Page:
In May 26 the National Theatre’s stage version of War Horse, based on the novel by Michael Morpurgo, starts a two-week run at the Alhambra.

The play, which uses life-size puppets, depicts the touching story of young Albert and his horse Joey and what happens to both of them on the Western Front in the First World War.

About 8.5 million soldiers were killed in the four-and-half years of the war. As many, if not more, horses were shot, blown to pieces or died of exhaustion hauling field guns, ammunition, rations and casualties though water-logged mud.

In early August 1914, the British Government took over control of the railways and purchased horses. On Wednesday, August 5, War Office officials were in Bradford.

The following morning, the Yorkshire Observer told its readers that these men had been “very busy in Bradford yesterday making purchases of horses for artillery, cavalry and transport purposes, there being a special demand for cavalry mounts.

“The Corporation were able to supply a number of horses, and so were the Bradford Co-operative Society. The Government also took over (from) the Street Cleansing Department of Bradford Corporation two steam wagons which have been for some time used for the removal of clinker, four watering carts, and one motor-car.

“They are purchasing many horses outright, and the drivers have volunteered to take service.”

In spite of the British Army’s use of the Maxim machine-gun in the Sudan against the forces of the Mahdi, and in South Africa against the cessionist Boers, strategists still thought of war in terms of mounted lancers, sabre-swinging cavalry and bayonet-thrusting infantry.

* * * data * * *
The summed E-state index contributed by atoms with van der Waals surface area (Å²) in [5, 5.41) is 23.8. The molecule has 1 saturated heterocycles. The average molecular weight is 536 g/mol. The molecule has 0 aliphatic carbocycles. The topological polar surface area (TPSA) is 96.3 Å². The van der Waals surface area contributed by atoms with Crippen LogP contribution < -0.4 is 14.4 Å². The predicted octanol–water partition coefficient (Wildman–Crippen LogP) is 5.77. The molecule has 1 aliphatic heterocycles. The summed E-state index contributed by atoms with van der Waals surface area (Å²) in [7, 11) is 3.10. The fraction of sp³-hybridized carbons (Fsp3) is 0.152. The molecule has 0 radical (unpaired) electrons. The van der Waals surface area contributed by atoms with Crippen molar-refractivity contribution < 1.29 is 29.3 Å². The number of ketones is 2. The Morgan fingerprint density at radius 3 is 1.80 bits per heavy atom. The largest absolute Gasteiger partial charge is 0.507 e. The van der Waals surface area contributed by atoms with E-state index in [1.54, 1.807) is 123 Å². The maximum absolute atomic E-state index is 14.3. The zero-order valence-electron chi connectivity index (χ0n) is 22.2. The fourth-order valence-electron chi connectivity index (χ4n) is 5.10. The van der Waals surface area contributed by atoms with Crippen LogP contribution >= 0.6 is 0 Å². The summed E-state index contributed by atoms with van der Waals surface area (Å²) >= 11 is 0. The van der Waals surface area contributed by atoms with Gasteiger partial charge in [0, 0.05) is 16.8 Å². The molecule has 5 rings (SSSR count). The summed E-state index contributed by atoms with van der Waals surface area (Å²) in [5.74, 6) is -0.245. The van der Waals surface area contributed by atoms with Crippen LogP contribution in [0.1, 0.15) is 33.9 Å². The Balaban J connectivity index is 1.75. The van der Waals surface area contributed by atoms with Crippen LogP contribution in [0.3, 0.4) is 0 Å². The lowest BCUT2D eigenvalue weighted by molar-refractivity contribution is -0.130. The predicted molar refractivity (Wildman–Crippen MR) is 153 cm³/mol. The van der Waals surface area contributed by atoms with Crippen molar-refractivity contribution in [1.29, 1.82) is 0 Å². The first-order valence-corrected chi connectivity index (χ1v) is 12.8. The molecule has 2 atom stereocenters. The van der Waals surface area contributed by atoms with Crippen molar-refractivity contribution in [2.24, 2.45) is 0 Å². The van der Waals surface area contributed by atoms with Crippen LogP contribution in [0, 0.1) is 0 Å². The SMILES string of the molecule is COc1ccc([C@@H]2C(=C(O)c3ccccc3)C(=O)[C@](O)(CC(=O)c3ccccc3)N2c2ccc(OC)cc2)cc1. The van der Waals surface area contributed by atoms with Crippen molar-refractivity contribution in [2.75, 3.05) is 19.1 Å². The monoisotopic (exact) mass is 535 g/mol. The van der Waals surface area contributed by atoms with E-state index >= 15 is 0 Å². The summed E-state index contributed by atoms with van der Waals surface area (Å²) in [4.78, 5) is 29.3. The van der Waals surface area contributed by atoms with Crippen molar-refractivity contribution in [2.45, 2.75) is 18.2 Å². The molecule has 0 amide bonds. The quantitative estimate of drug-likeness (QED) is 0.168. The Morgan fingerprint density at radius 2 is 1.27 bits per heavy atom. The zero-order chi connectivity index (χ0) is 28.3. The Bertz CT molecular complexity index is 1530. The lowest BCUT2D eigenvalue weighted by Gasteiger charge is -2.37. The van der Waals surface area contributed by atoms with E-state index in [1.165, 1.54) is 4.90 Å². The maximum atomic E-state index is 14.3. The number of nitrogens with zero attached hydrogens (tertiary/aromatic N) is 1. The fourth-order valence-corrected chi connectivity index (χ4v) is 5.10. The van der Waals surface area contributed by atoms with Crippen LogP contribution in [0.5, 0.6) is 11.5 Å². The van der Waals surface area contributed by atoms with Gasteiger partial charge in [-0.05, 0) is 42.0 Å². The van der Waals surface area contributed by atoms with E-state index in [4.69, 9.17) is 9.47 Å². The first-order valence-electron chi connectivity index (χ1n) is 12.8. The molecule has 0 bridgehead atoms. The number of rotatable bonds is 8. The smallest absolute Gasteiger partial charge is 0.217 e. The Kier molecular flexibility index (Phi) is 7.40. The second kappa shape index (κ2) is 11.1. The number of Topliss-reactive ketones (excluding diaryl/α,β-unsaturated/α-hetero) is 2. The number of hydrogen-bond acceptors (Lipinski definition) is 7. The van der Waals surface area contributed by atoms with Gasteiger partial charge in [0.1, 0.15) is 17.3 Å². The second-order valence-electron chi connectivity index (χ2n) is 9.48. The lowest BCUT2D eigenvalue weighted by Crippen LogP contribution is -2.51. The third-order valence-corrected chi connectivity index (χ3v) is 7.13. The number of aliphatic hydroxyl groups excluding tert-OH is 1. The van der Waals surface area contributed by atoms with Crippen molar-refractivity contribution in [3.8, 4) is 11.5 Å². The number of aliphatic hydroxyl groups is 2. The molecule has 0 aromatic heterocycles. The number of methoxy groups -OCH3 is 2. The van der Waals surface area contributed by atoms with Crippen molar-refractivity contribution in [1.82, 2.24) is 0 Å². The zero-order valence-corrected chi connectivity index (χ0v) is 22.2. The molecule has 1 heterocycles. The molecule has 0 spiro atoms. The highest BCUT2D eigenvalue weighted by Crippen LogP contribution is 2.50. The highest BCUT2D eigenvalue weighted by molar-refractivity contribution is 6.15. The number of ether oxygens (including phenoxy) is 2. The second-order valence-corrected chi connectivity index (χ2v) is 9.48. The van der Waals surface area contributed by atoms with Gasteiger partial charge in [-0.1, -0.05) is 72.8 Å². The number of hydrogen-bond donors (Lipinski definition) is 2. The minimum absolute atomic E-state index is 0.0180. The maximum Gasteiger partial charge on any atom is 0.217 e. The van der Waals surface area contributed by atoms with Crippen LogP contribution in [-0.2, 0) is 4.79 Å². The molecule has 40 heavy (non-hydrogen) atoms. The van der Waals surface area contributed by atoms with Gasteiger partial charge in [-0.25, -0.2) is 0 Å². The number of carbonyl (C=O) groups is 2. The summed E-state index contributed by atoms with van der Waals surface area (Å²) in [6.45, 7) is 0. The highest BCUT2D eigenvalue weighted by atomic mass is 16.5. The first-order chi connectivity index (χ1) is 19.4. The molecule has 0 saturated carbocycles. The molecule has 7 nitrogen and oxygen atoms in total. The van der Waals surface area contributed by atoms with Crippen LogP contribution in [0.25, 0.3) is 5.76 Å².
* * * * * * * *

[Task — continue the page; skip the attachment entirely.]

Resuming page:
Local historian Frank White opens his book, The British In The First World War, with an account of a skirmish on the morning of August 22, 1914, between a squadron of the 4th (Royal Irish) Dragoon Guards (about 160 men) and squadrons of German Uhlans (lancers) and Hussars, close to the Belgian village of Casteau.

During this scrap, Corporal Drummer Edward Thomas aimed his rifle at a mounted German officer 400 yards away and shot him.

“Today, at the side of the road, close to where it all happened, there stand two memorial markers. One marks the sport where Corporal Thomas’ first shot was fired. The other, only a matter of yards away, marks the place where, after four and a quarter years of slaughter and heart-break, the last British shot of the war was fired.”

In his book War Horses, Simon Butler estimates that Britain despatched a million horses to the battlefields of the Western Front.

He quotes General Jack Seely who said of his own war horse, Warrior: “He had to endure everything most hateful to him – violent noise, the bursting of great shells and bright flashes at night, when the white light of bursting shells must have caused violent pain to such sensitive eyes as horses possess. Above all, the smell of blood, terrifying to every horse.”

Only 62,000 of the million horses drafted to the Western Front are thought to have returned to Britain after the war was stopped on November 11, 1918.